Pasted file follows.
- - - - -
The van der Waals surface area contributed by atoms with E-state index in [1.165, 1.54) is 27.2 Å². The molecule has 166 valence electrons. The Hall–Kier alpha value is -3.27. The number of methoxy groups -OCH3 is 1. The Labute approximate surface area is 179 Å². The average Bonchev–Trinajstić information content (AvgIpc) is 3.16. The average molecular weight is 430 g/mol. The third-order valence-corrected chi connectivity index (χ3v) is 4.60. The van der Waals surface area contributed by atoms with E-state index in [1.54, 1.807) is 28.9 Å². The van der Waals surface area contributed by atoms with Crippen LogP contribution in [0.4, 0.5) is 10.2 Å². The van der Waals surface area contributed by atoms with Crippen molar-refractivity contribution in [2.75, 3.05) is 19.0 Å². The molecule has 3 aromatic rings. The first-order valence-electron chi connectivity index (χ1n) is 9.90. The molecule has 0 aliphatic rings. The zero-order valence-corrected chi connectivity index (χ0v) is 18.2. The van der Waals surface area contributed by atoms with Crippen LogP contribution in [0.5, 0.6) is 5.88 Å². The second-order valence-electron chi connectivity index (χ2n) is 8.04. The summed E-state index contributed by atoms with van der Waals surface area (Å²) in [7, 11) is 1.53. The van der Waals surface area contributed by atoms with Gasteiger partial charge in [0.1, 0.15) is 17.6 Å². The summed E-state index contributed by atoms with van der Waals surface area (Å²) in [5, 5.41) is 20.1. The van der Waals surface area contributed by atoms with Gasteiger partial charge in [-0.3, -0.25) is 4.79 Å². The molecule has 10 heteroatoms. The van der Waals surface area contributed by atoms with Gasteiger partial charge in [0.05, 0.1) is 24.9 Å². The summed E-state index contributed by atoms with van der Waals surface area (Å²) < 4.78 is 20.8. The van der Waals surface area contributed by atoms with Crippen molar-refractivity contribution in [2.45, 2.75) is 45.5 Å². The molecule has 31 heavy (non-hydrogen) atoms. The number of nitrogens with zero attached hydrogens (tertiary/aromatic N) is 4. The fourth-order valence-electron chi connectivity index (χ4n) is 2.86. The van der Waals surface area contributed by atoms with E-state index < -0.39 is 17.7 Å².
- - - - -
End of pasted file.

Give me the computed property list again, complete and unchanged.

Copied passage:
The van der Waals surface area contributed by atoms with E-state index in [1.165, 1.54) is 27.2 Å². The molecule has 166 valence electrons. The Hall–Kier alpha value is -3.27. The number of methoxy groups -OCH3 is 1. The Labute approximate surface area is 179 Å². The average Bonchev–Trinajstić information content (AvgIpc) is 3.16. The average molecular weight is 430 g/mol. The third-order valence-corrected chi connectivity index (χ3v) is 4.60. The van der Waals surface area contributed by atoms with E-state index in [1.54, 1.807) is 28.9 Å². The van der Waals surface area contributed by atoms with Crippen LogP contribution in [0.4, 0.5) is 10.2 Å². The van der Waals surface area contributed by atoms with Crippen molar-refractivity contribution in [2.75, 3.05) is 19.0 Å². The molecule has 3 aromatic rings. The first-order valence-electron chi connectivity index (χ1n) is 9.90. The molecule has 0 aliphatic rings. The zero-order valence-corrected chi connectivity index (χ0v) is 18.2. The van der Waals surface area contributed by atoms with Crippen LogP contribution in [0.5, 0.6) is 5.88 Å². The second-order valence-electron chi connectivity index (χ2n) is 8.04. The summed E-state index contributed by atoms with van der Waals surface area (Å²) in [7, 11) is 1.53. The van der Waals surface area contributed by atoms with Gasteiger partial charge in [0.1, 0.15) is 17.6 Å². The summed E-state index contributed by atoms with van der Waals surface area (Å²) in [5, 5.41) is 20.1. The van der Waals surface area contributed by atoms with Gasteiger partial charge in [-0.3, -0.25) is 4.79 Å². The molecule has 10 heteroatoms. The van der Waals surface area contributed by atoms with Gasteiger partial charge in [0.05, 0.1) is 24.9 Å². The summed E-state index contributed by atoms with van der Waals surface area (Å²) < 4.78 is 20.8. The van der Waals surface area contributed by atoms with Crippen molar-refractivity contribution in [2.45, 2.75) is 45.5 Å². The molecule has 31 heavy (non-hydrogen) atoms. The number of nitrogens with zero attached hydrogens (tertiary/aromatic N) is 4. The fourth-order valence-electron chi connectivity index (χ4n) is 2.86. The van der Waals surface area contributed by atoms with E-state index < -0.39 is 17.7 Å².